In order to cover more stocks and ETFs this week, I thought I'd break up the hedging update into two posts — one primarily for stocks, and one for ETFs. The table below shows the costs, as of Tuesday's close, of hedging 10 widely-traded NYSE stocks and 9 of the 10 most widely-traded Nasdaq names against greater-than-20% declines over the next several months, using optimal puts.
For comparison purposes, I've also added the costs of hedging the SPDR S&P 500 Trust ETF (SPY) and the SPDR Dow Jones Industrial Average ETF (DIA) against the similar declines. The Nasdaq 100-tracking ETF PowerShares QQQ Trust ETF (QQQ) is also included, as it was on Nasdaq's most active list as of Tuesday. First, a reminder about what optimal puts mean in this context, and why I've used 20% as a decline threshold, plus a note on why there were no optimal puts available for one of the Nasdaq stocks.
Optimal puts are the ones that will give you the level of protection you want at the lowest possible cost. As University of Maine finance professor Dr. Robert Strong, CFA has noted, picking the most economical puts can be a complicated task. With Portfolio Armor (available on the web, and as an Apple iOS app), you just enter the symbol of the stock or ETF you're looking to hedge, the number of shares you own, and the maximum decline you're willing to risk (your threshold). Then the app uses an algorithm developed by a finance Ph.D to sort through and analyze all of the available puts for your position, scanning for the optimal ones.
You can enter any percentage you like for a threshold when using Portfolio Armor (the higher the percentage though, the greater the chance you will find optimal puts for your position). The idea for a 20% threshold comes, as I've mentioned before, from a comment fund manager John Hussman made in a market commentary in October 2008:
An intolerable loss, in my view, is one that requires a heroic recovery simply to break even … a short-term loss of 20%, particularly after the market has become severely depressed, should not be at all intolerable to long-term investors because such losses are generally reversed in the first few months of an advance (or even a powerful bear market rally).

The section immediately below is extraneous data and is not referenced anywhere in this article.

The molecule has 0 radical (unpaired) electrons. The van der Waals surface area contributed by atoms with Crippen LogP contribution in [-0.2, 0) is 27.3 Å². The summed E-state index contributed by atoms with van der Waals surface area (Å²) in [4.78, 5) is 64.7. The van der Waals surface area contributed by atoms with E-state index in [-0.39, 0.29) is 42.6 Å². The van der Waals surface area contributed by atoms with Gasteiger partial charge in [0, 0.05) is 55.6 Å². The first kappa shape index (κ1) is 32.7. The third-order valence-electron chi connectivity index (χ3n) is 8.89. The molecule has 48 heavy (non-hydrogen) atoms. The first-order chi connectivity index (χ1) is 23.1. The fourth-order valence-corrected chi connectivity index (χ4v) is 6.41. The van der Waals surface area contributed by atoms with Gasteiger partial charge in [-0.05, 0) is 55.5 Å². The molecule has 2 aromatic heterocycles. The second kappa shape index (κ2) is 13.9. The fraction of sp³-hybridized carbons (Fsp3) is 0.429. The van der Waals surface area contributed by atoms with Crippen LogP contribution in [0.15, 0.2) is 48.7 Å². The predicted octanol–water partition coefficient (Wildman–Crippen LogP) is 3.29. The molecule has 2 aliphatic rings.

Essentially, 20% is a large enough threshold that it reduces the cost of hedging but not so large that it precludes a recovery. When hedging, cost is always a concern, which is where optimal puts come in.
How Costs Are Calculated
To be conservative, Portfolio Armor calculated the costs below based on the ask prices of the optimal put options. In practice, though, an investor may be able to buy some of these put options for less (i.e., at a price between the bid and the ask).
Why There Were No Optimal Puts for LVLT
In some cases, the cost of protection may be greater than the loss you are looking to hedge against. That was the case with Level 3 Communications (LVLT). As of Tuesday, the cost of protecting against greater-than-20% declines in that stock over the next several months was itself greater than 20%. Because of that, Portfolio Armor indicated that no optimal contracts were found for it.
Hedging Costs as of Tuesday's Close
Cost of Protection (as % of position value)
|(LVLT)||Level 3 Communications||No optimal puts at this threshold|
|(MU)||Micron Technologies Inc.||19.3%**|
|(QQQ)||PowerShares QQQ Trust ETF||1.64%*|
|(FITB)||Fifth Third Bancorp||5.93%**|
|(BAC)||Bank of America Corporation||6.94%**|
|(F)||Ford Motor Co.||4.69%*|
|(S)||Sprint Nextel Corp.||9.76%**|
|(GE)||General Electric Co. (GE)||3.01%*|
|(WFC)||Wells Fargo & Company||5.48%**|
|(JPM)||JPMorgan Chase & Co.||2.69%*|
SPDR S&P 500
|(DIA)||SPDR Dow Jones Industrial Avg.||1.09%*|
*Based on optimal puts expiring in December, 2011.
**Based on optimal puts expiring in January, 2012.